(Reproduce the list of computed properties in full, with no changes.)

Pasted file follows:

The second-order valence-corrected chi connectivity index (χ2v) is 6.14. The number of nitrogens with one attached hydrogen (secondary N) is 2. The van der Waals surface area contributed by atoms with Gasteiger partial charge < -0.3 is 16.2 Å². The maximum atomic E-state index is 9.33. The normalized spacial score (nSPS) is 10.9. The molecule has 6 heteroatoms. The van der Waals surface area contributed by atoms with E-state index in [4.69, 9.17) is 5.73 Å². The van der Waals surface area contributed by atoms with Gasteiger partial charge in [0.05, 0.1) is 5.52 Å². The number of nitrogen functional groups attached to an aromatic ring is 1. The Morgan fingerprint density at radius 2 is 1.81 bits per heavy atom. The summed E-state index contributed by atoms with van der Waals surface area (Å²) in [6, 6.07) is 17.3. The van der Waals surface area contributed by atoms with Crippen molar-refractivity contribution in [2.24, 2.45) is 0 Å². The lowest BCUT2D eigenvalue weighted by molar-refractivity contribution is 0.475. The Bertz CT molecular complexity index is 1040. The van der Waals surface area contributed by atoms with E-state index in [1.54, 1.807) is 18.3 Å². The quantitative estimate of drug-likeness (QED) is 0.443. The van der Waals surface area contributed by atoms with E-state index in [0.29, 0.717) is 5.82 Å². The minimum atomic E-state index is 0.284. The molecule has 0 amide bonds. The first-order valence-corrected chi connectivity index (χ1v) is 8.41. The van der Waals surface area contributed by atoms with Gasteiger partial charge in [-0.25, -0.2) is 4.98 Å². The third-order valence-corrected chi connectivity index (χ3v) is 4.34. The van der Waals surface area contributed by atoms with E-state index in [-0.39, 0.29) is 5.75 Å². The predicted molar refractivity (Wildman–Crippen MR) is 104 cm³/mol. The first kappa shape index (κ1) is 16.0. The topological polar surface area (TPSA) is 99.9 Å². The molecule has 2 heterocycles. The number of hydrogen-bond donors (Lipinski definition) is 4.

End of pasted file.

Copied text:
The second-order valence-corrected chi connectivity index (χ2v) is 6.14. The number of nitrogens with one attached hydrogen (secondary N) is 2. The van der Waals surface area contributed by atoms with Gasteiger partial charge < -0.3 is 16.2 Å². The maximum atomic E-state index is 9.33. The normalized spacial score (nSPS) is 10.9. The molecule has 6 heteroatoms. The van der Waals surface area contributed by atoms with E-state index in [4.69, 9.17) is 5.73 Å². The van der Waals surface area contributed by atoms with Gasteiger partial charge in [0.05, 0.1) is 5.52 Å². The number of nitrogen functional groups attached to an aromatic ring is 1. The Morgan fingerprint density at radius 2 is 1.81 bits per heavy atom. The summed E-state index contributed by atoms with van der Waals surface area (Å²) in [6, 6.07) is 17.3. The van der Waals surface area contributed by atoms with Crippen molar-refractivity contribution in [2.24, 2.45) is 0 Å². The lowest BCUT2D eigenvalue weighted by molar-refractivity contribution is 0.475. The Bertz CT molecular complexity index is 1040. The van der Waals surface area contributed by atoms with E-state index in [1.54, 1.807) is 18.3 Å². The quantitative estimate of drug-likeness (QED) is 0.443. The van der Waals surface area contributed by atoms with E-state index in [0.29, 0.717) is 5.82 Å². The minimum atomic E-state index is 0.284. The molecule has 0 amide bonds. The first-order valence-corrected chi connectivity index (χ1v) is 8.41. The van der Waals surface area contributed by atoms with Gasteiger partial charge in [-0.25, -0.2) is 4.98 Å². The third-order valence-corrected chi connectivity index (χ3v) is 4.34. The van der Waals surface area contributed by atoms with E-state index in [-0.39, 0.29) is 5.75 Å². The predicted molar refractivity (Wildman–Crippen MR) is 104 cm³/mol. The first kappa shape index (κ1) is 16.0. The topological polar surface area (TPSA) is 99.9 Å². The molecule has 2 heterocycles. The number of hydrogen-bond donors (Lipinski definition) is 4.